Berry Girl said...

love this. I've been starting to add some plyo-type stuff to my circuit, like your squat jumps.

Do you ever throw in some cardio? Like do the upper body portion, then run a mile, then do the lower body portion, then run a mile, then the core, and run a mile...?

RunnerDude said...

Hey Jessica! Let me know what you think after you've done the circuit.

RunnerDude said...

Hey Berry Girl! I have added in cardio during the circuit, but that's a cool idea! I'll have to give it a try! Thanks!!

Jo Lynn said...

Yes, I want to up my running game!! Can you come to California and work out with me? PLEEEEEAAAZE?

I need a motivator! ;)

RunnerDude said...

Hey Jo Lynn! Send me a plane ticket! LOL!

Berry Girl said...

just a quick question - the Clam...what does that work?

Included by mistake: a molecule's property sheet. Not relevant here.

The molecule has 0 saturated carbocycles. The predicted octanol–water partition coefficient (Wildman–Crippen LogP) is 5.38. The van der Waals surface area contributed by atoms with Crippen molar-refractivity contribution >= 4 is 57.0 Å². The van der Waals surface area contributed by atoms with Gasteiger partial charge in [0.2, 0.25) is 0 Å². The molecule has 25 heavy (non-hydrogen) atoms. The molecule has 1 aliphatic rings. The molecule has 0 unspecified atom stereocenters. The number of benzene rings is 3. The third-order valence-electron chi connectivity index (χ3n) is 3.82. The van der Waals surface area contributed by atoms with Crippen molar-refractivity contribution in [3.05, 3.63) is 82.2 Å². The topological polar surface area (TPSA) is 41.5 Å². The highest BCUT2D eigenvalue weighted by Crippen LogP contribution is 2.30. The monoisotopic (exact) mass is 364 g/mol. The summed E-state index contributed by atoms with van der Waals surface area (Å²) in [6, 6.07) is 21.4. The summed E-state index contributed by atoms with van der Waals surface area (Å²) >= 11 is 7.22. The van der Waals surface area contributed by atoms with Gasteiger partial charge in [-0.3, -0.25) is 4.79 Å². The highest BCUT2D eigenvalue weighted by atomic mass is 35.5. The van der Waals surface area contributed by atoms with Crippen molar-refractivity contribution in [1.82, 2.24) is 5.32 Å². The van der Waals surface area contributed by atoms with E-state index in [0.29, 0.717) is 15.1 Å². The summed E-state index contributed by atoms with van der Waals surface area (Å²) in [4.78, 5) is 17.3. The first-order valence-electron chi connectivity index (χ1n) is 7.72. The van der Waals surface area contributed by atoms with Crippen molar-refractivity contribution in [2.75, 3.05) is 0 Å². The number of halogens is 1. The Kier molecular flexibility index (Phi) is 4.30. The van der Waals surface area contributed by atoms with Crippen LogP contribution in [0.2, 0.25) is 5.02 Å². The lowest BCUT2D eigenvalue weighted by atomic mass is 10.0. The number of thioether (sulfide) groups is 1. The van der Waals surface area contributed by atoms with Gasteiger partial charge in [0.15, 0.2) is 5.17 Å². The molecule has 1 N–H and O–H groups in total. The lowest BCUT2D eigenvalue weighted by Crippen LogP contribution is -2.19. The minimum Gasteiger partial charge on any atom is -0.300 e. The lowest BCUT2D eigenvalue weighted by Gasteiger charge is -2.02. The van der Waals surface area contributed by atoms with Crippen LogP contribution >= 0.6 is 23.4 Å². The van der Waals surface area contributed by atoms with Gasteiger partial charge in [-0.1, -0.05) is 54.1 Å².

RunnerDude said...

Hey Berry Girl! Another name for the Clam is "Lying Hip abduction." Basically it enhances hip stability by conditioning the hip abductors and hip external rotators. It also activates the gluteus medius another hip stabilizer.

Bruce said...

this looks like a great routine. Its somethingthat I really need so thanks.

RunnerDude said...

Hey Bruce! Sure thing! Let me know what you think of the routine.

Kathy said...

I was going to do these after I did yoga (Ashtanga) this morning, but honestly, I was pretty beat. Do you have any idea how well Ashtanga works the core (other than calf raises)?

RunnerDude said...

I'm not familiar with all the aspects of Ashtanga, but in general most types of yoga help improve core strength.